The Technical University of Denmark has purchased an SGI Altix supercomputer that will support research efforts aimed at producing chemicals in living cells from inexpensive and sustainable raw materials.
The 512-core computer, an SGI Altix UV 1000, has been named Anakyklosis, which is the Greek word for recycling. The system runs Intel Xeon 2.66 GHz 8-core processors and has 8 TB of shared memory.
The supercomputer will address a data-processing bottleneck that has affected researchers at the institution, Thomas Sicheritz-Pontén, who directs metagenomics research at the Novo Nordisk Foundation Center for Biosustainability at DTU, said in a statement. He added that it will open up new systems biology research opportunities.
The system, which was purchased with funding from the Novo Nordisk Foundation Center for Biosustainability, is expected to help researchers identify new genes and proteins that can be used in future sustainable biotechnology industrial processes.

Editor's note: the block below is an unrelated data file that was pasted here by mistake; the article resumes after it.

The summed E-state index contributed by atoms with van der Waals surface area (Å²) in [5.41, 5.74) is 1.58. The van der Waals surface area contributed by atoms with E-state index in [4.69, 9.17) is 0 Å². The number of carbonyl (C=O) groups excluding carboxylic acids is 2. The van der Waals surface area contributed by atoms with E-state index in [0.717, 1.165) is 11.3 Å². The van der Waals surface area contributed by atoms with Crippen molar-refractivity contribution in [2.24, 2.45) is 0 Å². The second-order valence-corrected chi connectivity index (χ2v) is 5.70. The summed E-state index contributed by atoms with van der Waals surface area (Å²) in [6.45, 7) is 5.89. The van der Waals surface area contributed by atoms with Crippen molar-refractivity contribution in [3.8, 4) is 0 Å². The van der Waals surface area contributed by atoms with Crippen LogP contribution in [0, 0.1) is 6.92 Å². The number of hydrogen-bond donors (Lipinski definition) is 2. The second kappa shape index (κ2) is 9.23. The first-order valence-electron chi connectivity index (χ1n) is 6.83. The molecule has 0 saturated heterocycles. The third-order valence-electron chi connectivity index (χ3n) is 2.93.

Metagenomics-based systems biology will be one of the center's six main research areas and the supercomputer will be part of the center's search for new enzymes for the biotech industry and the construction of biological cell factories.
Søren Brunak, a director at the center for biological sequence analysis at DTU’s Systems Biology unit, said that Anakyklosis's shared memory will help users handle their data “quickly and flexibly” and “expand our ability to answer the basic biological questions we face, such as how to get a cell to produce something it was not originally made for.”